There are many short stories and short statements like this in the Jesus material: the prodigal son, mustard seed, and the good Samaritan are, for example, all short stories that are not really about children, seeds, and Samaritans. Each story is like a poem in the sense that each is open to discussion and debate concerning its meaning. It is the same for short statements like, “it is not what goes into a person but what comes out that defiles” (Mark 7:15). This saying is somewhat humorous because it plays with images of “in” and “out” and our body, and this causes us to chuckle as well as debate of its meaning.

Eschatological sayings are those pronouncements that warn the audience of the end of time and future cataclysmic events. The word eschaton means “last,” so such sayings are about the last things of history. Many of the sayings and stories attributed to Jesus are warning or eschatological sayings. Some of these allude to the death of Jesus, such as the wicked tenants at Matthew 21:33. Several others refer to natural signs, like an earthquake, as metaphors for the impending cataclysm. Still others use the apocalyptic or endtime material taken from the book of Daniel to imagine Jesus as the “Son of Man.” Finally, some sayings are damnation statements against others. These sayings are more difficult to attribute to Jesus because they assume that there is a mission going on about Jesus and that Jesus believed he was the Messiah who either 1) announced the end of time, or 2) was saying he would inaugurate the end of time. This means that the message of Jesus was mainly about himself and what he was doing or going to do.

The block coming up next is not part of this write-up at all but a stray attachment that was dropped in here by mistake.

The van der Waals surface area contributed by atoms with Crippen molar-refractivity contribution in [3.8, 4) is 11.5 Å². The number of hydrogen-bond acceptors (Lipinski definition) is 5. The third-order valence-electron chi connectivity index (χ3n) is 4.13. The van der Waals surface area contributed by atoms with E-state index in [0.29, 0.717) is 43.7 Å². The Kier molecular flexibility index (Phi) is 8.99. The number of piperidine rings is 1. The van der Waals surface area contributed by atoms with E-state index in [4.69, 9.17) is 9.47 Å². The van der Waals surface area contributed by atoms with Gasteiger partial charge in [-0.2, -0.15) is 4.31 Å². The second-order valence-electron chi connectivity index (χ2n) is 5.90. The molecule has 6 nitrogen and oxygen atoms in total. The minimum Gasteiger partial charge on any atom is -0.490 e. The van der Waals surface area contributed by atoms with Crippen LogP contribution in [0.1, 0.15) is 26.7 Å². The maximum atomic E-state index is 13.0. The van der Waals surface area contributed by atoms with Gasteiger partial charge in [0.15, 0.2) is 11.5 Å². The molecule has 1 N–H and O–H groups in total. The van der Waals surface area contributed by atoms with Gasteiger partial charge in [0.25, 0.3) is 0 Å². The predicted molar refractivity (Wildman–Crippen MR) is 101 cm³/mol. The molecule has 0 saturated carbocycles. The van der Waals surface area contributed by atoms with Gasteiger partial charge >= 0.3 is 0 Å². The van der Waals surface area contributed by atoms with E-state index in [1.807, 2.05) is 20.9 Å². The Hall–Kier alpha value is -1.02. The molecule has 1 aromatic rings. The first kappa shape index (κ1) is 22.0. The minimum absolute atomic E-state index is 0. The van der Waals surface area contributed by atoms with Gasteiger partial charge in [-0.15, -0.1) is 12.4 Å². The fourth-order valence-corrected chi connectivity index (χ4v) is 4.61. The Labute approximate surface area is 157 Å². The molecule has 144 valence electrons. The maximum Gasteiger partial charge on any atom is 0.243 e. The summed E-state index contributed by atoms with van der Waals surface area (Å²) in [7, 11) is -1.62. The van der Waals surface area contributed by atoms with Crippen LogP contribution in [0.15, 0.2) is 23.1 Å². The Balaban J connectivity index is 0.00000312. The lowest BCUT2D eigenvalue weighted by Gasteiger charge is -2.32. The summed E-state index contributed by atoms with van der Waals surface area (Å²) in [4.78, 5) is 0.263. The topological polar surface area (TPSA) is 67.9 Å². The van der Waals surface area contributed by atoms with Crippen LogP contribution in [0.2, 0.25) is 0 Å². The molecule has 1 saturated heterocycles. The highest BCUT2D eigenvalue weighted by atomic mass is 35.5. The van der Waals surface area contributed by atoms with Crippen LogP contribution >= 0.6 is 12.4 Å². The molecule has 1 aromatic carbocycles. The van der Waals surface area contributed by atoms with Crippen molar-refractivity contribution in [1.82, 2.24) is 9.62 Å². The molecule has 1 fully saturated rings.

In Mark 13 several examples are available. The fig tree whose buds are a sign of summer is used to express how when certain events take place, then we will know that the “Son of Man” is near (verse 29). The temple and its destruction is another sign of the end of time (verse 2). Sometimes a parable is used to transmit eschatological beliefs, such as the parable of the ten maidens in Matthew (25:1-12). In this story five foolish maidens did not bring extra oil for their lamps. They have to leave to buy more, but when they return they find that the master of the house had already arrived and they are shut out. This story is a clear warning to keep alert and ready for, presumably, the return of Jesus could happen at any time. There are also warnings to and damnations of towns (such as Capernaum) who have not accepted the message. Such damnation assumes there is already a Jesus movement with missionaries in existence.

The rule when determining an authentic saying of Jesus is that only those saying not Christianized and most characteristic of oral tradition can go back to Jesus. Eschatological sayings are ruled out by most scholars because they are Christianized and do not reflect the marks of oral performance. The poetic sayings, however, are provocative, witty, short, and open ended. They are not Christianized and do reflect oral performance. This is why parables and aphorisms, the poetic sayings, are likely as close to the historical Jesus as we can get.